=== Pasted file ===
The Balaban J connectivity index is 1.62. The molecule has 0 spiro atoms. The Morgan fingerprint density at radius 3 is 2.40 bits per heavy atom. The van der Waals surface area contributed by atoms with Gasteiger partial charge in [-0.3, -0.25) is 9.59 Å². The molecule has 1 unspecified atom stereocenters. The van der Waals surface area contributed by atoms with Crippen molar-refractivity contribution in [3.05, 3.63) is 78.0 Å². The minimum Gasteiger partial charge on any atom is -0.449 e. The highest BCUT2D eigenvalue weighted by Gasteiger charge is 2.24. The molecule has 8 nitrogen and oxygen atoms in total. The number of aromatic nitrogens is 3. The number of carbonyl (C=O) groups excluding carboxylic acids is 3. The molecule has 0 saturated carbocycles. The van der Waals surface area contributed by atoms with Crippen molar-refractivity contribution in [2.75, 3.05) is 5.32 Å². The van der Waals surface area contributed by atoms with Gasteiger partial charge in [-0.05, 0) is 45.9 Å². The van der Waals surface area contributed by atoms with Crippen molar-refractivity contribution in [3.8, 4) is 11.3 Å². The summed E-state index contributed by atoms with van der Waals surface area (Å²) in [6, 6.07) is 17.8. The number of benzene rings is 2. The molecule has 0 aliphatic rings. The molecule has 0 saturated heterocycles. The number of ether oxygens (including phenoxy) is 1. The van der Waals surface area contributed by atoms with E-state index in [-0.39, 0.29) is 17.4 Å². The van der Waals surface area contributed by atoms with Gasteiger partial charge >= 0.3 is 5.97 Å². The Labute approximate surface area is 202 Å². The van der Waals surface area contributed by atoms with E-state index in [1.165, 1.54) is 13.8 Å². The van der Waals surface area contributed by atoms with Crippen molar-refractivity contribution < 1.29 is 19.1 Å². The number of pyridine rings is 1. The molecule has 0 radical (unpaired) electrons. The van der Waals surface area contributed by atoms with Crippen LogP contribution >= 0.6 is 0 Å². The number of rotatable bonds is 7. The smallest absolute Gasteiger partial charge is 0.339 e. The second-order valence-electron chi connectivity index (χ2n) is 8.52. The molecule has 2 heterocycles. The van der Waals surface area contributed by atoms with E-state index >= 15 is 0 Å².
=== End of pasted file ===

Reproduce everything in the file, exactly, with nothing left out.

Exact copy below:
The Balaban J connectivity index is 1.62. The molecule has 0 spiro atoms. The Morgan fingerprint density at radius 3 is 2.40 bits per heavy atom. The van der Waals surface area contributed by atoms with Gasteiger partial charge in [-0.3, -0.25) is 9.59 Å². The molecule has 1 unspecified atom stereocenters. The van der Waals surface area contributed by atoms with Crippen molar-refractivity contribution in [3.05, 3.63) is 78.0 Å². The minimum Gasteiger partial charge on any atom is -0.449 e. The highest BCUT2D eigenvalue weighted by Gasteiger charge is 2.24. The molecule has 8 nitrogen and oxygen atoms in total. The number of aromatic nitrogens is 3. The number of carbonyl (C=O) groups excluding carboxylic acids is 3. The molecule has 0 saturated carbocycles. The van der Waals surface area contributed by atoms with Crippen molar-refractivity contribution in [2.75, 3.05) is 5.32 Å². The van der Waals surface area contributed by atoms with Gasteiger partial charge in [-0.05, 0) is 45.9 Å². The van der Waals surface area contributed by atoms with Crippen molar-refractivity contribution in [3.8, 4) is 11.3 Å². The summed E-state index contributed by atoms with van der Waals surface area (Å²) in [6, 6.07) is 17.8. The number of benzene rings is 2. The molecule has 0 aliphatic rings. The molecule has 0 saturated heterocycles. The number of ether oxygens (including phenoxy) is 1. The van der Waals surface area contributed by atoms with E-state index in [-0.39, 0.29) is 17.4 Å². The van der Waals surface area contributed by atoms with Gasteiger partial charge >= 0.3 is 5.97 Å². The Labute approximate surface area is 202 Å². The van der Waals surface area contributed by atoms with E-state index in [1.165, 1.54) is 13.8 Å². The van der Waals surface area contributed by atoms with Crippen molar-refractivity contribution < 1.29 is 19.1 Å². The number of pyridine rings is 1. The molecule has 0 radical (unpaired) electrons. The van der Waals surface area contributed by atoms with Crippen LogP contribution >= 0.6 is 0 Å². The number of rotatable bonds is 7. The smallest absolute Gasteiger partial charge is 0.339 e. The second-order valence-electron chi connectivity index (χ2n) is 8.52. The molecule has 2 heterocycles. The van der Waals surface area contributed by atoms with E-state index >= 15 is 0 Å².